Tributes to 'helium death' teenager from Newtownabbey
Tributes have been paid to a Newtownabbey schoolgirl who died in what is believed to have been a tragic accident involving inhaling gas from a helium balloon.
Jordan McDowell, 13, a Monkstown Community School pupil, was found dead on Sunday.
A funeral service was held at the Glenvarna Christian Centre in Newtownabbey on Friday.
Acting principal of the school, Raymond Leeman, paid tribute to Jordan.
"A number of the pupils have been collecting their thoughts and memories of Jordan and a number of them are very touching in what they say," he said.
"It is very sad that she had just turned 13. 'Jordan was always smiling and very nice to everyone' is what one child had written down.
Dr Alan McKinney, A&E consultant Altnagelvin Hospital
Helium is an inert gas, so the problem would be anoxia - lack of oxygen.
The problem of inhaling only helium, nitrogen or any mixture of gases that doesn't contain sufficient amounts of oxygen would be the brain starves of oxygen.
You then stop breathing and have a cardiac arrest because of the lack of oxygen around your vital organs.
It's quite an unusual circumstance.
People will often inhale the contents of a balloon to make their voice sound squeaky, but I think there's an inherent risk of inhaling too much of this and not getting oxygen to your bloodstream.
So I think the answer is children shouldn't be doing that.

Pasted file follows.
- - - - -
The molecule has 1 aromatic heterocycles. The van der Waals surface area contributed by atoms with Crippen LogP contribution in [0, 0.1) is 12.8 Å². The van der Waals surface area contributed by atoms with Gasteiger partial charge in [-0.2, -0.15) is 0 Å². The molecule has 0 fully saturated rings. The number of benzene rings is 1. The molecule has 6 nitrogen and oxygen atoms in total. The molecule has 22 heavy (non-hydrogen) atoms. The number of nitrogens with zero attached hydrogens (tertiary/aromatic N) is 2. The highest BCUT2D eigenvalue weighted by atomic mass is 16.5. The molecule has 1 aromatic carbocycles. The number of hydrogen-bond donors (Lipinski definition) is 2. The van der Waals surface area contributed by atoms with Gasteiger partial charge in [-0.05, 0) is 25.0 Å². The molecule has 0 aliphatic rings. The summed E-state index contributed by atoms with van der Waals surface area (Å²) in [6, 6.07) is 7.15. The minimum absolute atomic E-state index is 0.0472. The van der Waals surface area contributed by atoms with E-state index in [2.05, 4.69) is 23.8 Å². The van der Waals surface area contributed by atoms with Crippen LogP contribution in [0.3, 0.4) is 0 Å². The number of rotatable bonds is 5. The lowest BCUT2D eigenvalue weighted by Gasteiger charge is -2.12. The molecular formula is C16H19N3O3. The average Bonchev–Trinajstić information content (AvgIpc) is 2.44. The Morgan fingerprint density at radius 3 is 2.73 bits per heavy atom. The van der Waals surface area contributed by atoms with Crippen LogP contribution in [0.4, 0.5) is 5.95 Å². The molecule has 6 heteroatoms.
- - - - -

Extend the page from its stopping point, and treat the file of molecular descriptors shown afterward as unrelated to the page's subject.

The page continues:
"Our hearts as a school go out very much to the whole family circle, particularly today which is the day of the funeral."
It is understood the school has collected about 200 pieces of writing and art in tribute to Jordan who was from the Monkstown area.
Mr Leeman said pupils and staff had called with the McDowell family to offer their condolences.
He said Jordan's grandmother is a caretaker at the school and her mother was a former pupil.Counselling
"The response within the school has been extremely dignified," he added.
"We have provided pupils with time and space to collect their thoughts and to write down their thoughts.
"Some have written letters to Jordan, some have written notes to her grandmother who is a caretaker at the school.
"All of the children have been able to do that and these have all been collected together and they will go to the family.
"Hopefully they will be of some help and consolation to them in the days ahead."
Mr Leeman said counselling services had been available for both staff and pupils this week.
Jordan's death is the second tragedy to hit the school this year following the death of former pupil Neil McFerran, 18, following a suspected carbon monoxide leak at a flat in Castlerock, County Londonderry, in August.
Neil was at Monkstown for five years, before transferring to Glengormley High School for his A-levels. He died along with his friend Aaron Davidson, also 18, in the incident.
"This week we were planning to run a concert, part of which would have been a tribute to Neil," Mr Leeman said.
"With the sad circumstances surrounding Jordan, we had to cancel that this week."
The acting principal said Jordan's death was also an "immense loss".
"Even within school this morning some of her teachers have been saying to me 'she should have been there', and they are finding that very difficult," he added.
"If it is difficult for staff, I just cannot begin to comprehend how difficult it must be for her family."